A true story of Clara Lemlich, a young Ukrainian immigrant who led the largest strike of women workers in U.S. history.
When Clara arrived in America, she couldn't speak English. She didn't know that young women had to go to work, that they traded an education for long hours of labor, that she was expected to grow up fast.
But that didn't stop Clara. She went to night school, spent hours studying English, and helped support her family by sewing in a shirtwaist factory.
Clara never quit, and she never accepted that girls should be treated poorly and paid little. Fed up with the mistreatment of her fellow laborers, Clara led the largest walkout of women workers the country had seen.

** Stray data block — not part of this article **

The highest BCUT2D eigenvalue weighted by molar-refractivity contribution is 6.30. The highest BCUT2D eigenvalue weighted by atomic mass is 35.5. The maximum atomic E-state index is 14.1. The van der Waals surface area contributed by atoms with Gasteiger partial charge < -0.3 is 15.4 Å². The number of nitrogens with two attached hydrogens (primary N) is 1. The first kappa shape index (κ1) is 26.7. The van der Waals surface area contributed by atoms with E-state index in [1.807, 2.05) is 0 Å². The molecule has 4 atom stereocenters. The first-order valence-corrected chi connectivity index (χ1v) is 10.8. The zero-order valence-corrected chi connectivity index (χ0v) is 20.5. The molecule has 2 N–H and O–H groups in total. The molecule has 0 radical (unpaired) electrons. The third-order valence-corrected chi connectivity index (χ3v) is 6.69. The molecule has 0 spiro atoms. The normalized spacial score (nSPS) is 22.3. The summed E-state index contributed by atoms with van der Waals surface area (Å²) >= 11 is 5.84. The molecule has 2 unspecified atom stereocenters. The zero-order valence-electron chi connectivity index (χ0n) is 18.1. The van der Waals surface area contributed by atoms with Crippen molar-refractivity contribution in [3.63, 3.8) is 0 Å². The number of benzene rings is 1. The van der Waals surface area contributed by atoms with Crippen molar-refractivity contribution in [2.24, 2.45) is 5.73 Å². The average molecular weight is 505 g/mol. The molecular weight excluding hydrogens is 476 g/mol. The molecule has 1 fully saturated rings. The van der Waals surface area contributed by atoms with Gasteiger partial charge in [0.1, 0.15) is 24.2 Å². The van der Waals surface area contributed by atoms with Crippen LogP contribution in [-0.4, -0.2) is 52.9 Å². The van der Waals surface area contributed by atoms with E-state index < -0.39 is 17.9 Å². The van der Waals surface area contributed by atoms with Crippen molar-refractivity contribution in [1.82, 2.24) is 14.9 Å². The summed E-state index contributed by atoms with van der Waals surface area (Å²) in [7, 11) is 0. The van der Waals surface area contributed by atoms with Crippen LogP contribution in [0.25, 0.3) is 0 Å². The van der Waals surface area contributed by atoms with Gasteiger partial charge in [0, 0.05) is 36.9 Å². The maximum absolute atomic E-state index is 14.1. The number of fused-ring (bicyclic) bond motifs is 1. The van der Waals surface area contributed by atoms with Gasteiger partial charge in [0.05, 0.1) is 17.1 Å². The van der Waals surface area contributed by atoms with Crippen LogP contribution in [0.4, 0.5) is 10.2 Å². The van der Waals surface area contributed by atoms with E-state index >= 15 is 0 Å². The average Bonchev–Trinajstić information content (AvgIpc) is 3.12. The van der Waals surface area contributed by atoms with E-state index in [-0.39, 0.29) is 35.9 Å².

The watercolor and gouache illustrations are simple but evoke the time period well and breathe a freshness into the text. Handstitching and machine work on a variety of fabrics is incorporated throughout the book.
Includes a bibliography and an author's note. It follows the plight of immigrants in America in the early 1900s, tackling topics like activism and the U.S. garment industry.